RCMP in Manitoba have a new tool to improve their response to mental health crises.
HealthIM, an application for computers and mobile devices, allows officers to input information about intoxication, emotional state, hallucinations and violence.
The application's brief mental health screener determines if someone is at risk of harming themselves or others, and informs officers' decisions on apprehension, a hospital visit or referral for community services.
"It's often a health problem and not a criminal problem, but we're the first contact," says Cpl. Nirmal Rukhra, who works at the RCMP's Portage la Prairie detachment. "This doesn't override an officer's judgement, but provides more information they may not have."
RCMP in Steinbach and Thompson, Man., and police in Winnipeg and Brandon are also using HealthIM.
Rukhra recalls responding to an individual threatening self-harm. After speaking with the person and family, and completing the HealthIM assessment, police determined that a hospital visit wasn't necessary and referred them to support programs.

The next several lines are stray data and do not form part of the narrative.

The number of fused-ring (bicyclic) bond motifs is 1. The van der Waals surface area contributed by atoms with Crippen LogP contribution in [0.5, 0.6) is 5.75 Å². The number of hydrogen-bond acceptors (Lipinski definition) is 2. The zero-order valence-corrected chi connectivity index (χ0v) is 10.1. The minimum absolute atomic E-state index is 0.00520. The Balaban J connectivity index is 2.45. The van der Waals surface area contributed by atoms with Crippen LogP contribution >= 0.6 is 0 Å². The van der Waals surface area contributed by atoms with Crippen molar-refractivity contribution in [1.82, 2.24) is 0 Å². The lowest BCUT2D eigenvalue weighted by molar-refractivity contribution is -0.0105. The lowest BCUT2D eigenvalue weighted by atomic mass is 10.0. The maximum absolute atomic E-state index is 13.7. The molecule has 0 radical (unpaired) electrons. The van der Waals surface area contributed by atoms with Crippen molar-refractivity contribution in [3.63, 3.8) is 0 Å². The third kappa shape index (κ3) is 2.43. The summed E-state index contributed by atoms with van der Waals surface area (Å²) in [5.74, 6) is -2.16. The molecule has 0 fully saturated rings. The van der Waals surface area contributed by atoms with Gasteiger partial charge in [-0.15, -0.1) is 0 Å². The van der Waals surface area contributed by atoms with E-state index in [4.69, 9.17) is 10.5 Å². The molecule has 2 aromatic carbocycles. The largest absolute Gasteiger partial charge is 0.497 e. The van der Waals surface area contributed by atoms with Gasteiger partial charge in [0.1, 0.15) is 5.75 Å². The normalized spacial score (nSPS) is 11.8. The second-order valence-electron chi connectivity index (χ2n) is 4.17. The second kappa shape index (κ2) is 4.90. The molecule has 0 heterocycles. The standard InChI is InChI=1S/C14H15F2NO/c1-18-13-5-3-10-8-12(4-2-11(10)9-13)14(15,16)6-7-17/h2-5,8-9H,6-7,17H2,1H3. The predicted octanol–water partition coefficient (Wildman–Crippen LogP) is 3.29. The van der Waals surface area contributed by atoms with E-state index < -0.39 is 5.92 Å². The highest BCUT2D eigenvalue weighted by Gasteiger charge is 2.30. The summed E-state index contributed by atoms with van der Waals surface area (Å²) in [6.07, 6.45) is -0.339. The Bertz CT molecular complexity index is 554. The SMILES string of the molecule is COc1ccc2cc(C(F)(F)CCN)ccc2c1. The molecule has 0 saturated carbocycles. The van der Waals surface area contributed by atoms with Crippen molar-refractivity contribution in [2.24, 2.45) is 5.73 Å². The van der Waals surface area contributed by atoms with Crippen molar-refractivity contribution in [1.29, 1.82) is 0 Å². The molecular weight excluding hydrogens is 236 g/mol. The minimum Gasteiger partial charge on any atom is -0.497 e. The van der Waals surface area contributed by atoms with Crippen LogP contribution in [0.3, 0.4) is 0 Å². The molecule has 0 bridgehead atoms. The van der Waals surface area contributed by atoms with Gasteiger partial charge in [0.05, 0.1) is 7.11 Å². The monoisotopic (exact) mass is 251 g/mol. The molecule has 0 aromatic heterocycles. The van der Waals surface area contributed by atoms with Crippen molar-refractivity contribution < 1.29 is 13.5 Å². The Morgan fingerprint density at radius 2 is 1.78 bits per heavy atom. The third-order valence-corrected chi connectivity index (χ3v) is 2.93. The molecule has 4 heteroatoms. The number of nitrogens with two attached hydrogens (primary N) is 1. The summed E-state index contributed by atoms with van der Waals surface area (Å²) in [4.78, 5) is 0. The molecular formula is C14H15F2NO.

"In the past, we may have been more cautious and taken them to hospital," he says, adding that the referrals ensure there will be follow up.
Assessments take minutes and include historic information such as a previously completed HealthIM evaluation.
If a person requires hospitalization, HealthIM sends a report directly to the health-care centre, improving communication between police and hospitals.
"For harm reduction, it's most beneficial to a person in crisis for that communication to happen," says Brendan Sheenan, HealthIM's director of operations. He adds that reports have information such as a person's sensitivity to touch and other factors, improving quality of care.
Since using HealthIM, police spend less time waiting in hospital with the person in crisis, which gives more time for other calls.
Nearly 20 police forces throughout Canada use HealthIM and that's expected to double this year.
The program applies an internationally accepted psychiatric assessment adapted by Ron Hoffman, a former police officer and professor.